Ysoscher Katz, in his Aug 3 article “We Won’t Give Up On Israel, Even If American Historians Do,” bemoans that American Jewish historians are jumping ship in regards to Israel as a Zionist and democratic entity. He is referring to Hasia Diner’s and Marjorie Feld’s Aug 1 opinion article in Haaretz, “We’re American Jewish Historians. This Is Why We’ve Left Zionism Behind.” In their article, Diner and Feld describe their once loyal support of Israel that was nurtured through their own personal Jewish upbringing and then was dashed through their sensibility as American historians. They can no longer look at the Law of Return as anything other than racism. They feel repelled that “Stand With Israel” is the litmus test for being a Jew.
Katz, who certainly knows that Diner and Feld don’t represent all American Jewish historians, implicitly blames American historians, and ad hominem those in academia, for leaving Israel’s side after all these years. He calls upon all Jews, both Israeli and those in the Diaspora, to play their role in “the army of supporting Israel.”
Scholars of American history must be aware of the destruction and oppression of North America’s first peoples by European settlers/invaders, a moral failure that echoes through and belies the purported American narrative of freedom and democracy. And clearly, as historians and cultural critics, we must be careful in drawing analogies to Israeli Jews’ settlement narrative. But then, do we believe that Americans should reject America as a nation? America has committed at least as many atrocities in building its nation. No hands are clean.
The job of historians includes looking at the past to see how movements, ideologies, ethnicities and nationalities target those deemed as outsiders in order to appropriate their land and their culture; to oppress and suppress; to dehumanize and to de-legitimate in order to fit the narratives of those in power. And historians take all of this seriously, especially when they are part of the group that they see as perpetrating appropriation and de-legitimization.
So it should come as no surprise that in applying the tools of American historians to Israel, scholars might very well might come to the conclusions of Diner and Feld. And as American Jewish scholars, they may find that they are both professionally and personally in conflict with supporting Israel and its claim to be both a Jewish state as well as democratic.
Therefore, knowing that Diner and Feld don’t represent all American Jewish historians, we assume Ysoscher Katz must have another agenda, which is to be dismissive of academics that are critical of Israel. This falls into the “Trump school” of criticizing thought and labeling it as politically correct. Today, with intellectuals at universities under fire for being proponents of free speech and critical thinking, Katz’s article is both patronizing and reductive.
Katz romantically portrays Israelis as “…courageous warriors who are willing to fight the political and religious establishment.” His Pollyanna-ish statement doesn’t take into account the real anguish that Diner, Feld and others feel who care deeply about being Jews and how they must justify to themselves that, in the name of Jewish nationalism, the Palestinians have been subjugated for over half a century.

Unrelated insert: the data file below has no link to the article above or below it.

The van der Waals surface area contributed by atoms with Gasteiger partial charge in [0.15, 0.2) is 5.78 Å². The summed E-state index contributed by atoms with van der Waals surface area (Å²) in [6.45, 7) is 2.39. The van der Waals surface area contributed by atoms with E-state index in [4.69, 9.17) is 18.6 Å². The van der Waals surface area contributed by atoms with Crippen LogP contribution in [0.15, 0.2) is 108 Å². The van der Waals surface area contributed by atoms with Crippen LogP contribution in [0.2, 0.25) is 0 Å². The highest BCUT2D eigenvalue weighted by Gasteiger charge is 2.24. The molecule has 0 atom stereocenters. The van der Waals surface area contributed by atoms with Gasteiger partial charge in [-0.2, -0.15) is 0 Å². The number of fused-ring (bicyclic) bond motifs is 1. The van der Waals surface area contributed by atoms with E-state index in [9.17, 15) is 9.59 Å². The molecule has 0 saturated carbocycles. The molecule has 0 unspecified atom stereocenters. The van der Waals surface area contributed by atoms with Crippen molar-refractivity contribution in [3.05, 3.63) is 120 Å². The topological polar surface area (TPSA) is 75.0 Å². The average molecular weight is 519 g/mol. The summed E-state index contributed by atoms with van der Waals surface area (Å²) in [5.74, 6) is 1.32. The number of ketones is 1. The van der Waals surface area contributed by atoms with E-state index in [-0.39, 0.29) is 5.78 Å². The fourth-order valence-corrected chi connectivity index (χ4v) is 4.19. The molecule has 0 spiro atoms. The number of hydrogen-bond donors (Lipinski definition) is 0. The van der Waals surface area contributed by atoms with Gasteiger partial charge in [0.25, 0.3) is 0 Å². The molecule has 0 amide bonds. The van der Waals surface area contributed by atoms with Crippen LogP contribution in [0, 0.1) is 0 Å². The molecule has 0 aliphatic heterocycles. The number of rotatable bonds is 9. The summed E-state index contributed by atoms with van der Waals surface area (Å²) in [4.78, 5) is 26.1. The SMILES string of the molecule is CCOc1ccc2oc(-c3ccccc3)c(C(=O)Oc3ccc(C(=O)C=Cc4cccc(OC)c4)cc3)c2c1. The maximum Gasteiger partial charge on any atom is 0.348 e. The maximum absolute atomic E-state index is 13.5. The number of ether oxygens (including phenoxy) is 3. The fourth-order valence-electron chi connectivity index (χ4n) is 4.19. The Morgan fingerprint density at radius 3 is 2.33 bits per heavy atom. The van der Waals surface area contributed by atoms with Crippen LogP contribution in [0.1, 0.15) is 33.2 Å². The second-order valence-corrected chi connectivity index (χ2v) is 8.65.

We agree that the Israel narrative that many Jews grew up with is a mythical one, and that there are nuances and complexities to the real challenges and dangers that Israel faces. We also agree with Diner and Feld that there is an intransigence from within Israel that, over time, has become another kind of fantasy and that fantasy has deadly consequences. It purports that the current status quo can weather wars, children being killed and kidnapped, buses being exploded, land being appropriated, houses being demolished and people being stabbed.
We don’t accept Katz’ condescending tone in his depiction of Israel’s religious infighting and racist statements by ministers of the government while he also ignores the continued apartheid life that the Palestinians have been subjected to for over fifty years. Katz relegates it to hocus-pocus, and staving off theological opponents, writes that “Only a dedicated warrior corps can ensure that the boundary that separates legitimate self-definition from discriminatory essentialism stays intact. The dedicated brigade Diner left behind will valiantly fight to help make this state the Promised Land it is destined to be.”
On the other hand, whether we agree with them or not, Hasia Diner and Marjorie Feld are throwing us a challenge to live up to our Jewish ideals. As American Jewish historians, they are looking at Israel through the lenses that detect power imbalance, demagoguery, racism, xenophobia, and anti-Semitism. Is it time to call it quits on Israel? We don’t think so. But we must be clear-headed to see the challenge Diner and Feld present to us as Jews and as a people of critical thinking and not respond with more clichés and fanciful myths.
Modern Israel, just like America, is flawed in execution. In America, slavery had to be eradicated (through violence and destruction) to redress a fundamental injustice, an injustice that persists, as a toxic legacy in other forms, to this day. Israel must address its fundamental injustices too if it is to come near any kind of reconciliation. It has reformation and reparations to make in the name of justice, and it has not done so yet. That is distressing to those of us who are in opposition to those policies of continued status quo. But we also believe that withdrawing from Israel by American Jews is a declaration that change can never happen, that justice can’t ever be done. We still hope, work for, and believe in better - from Israel and from America.
This story "Why American Jewish Historians Aren’t Giving Up On Israel" was written by Carol Ely.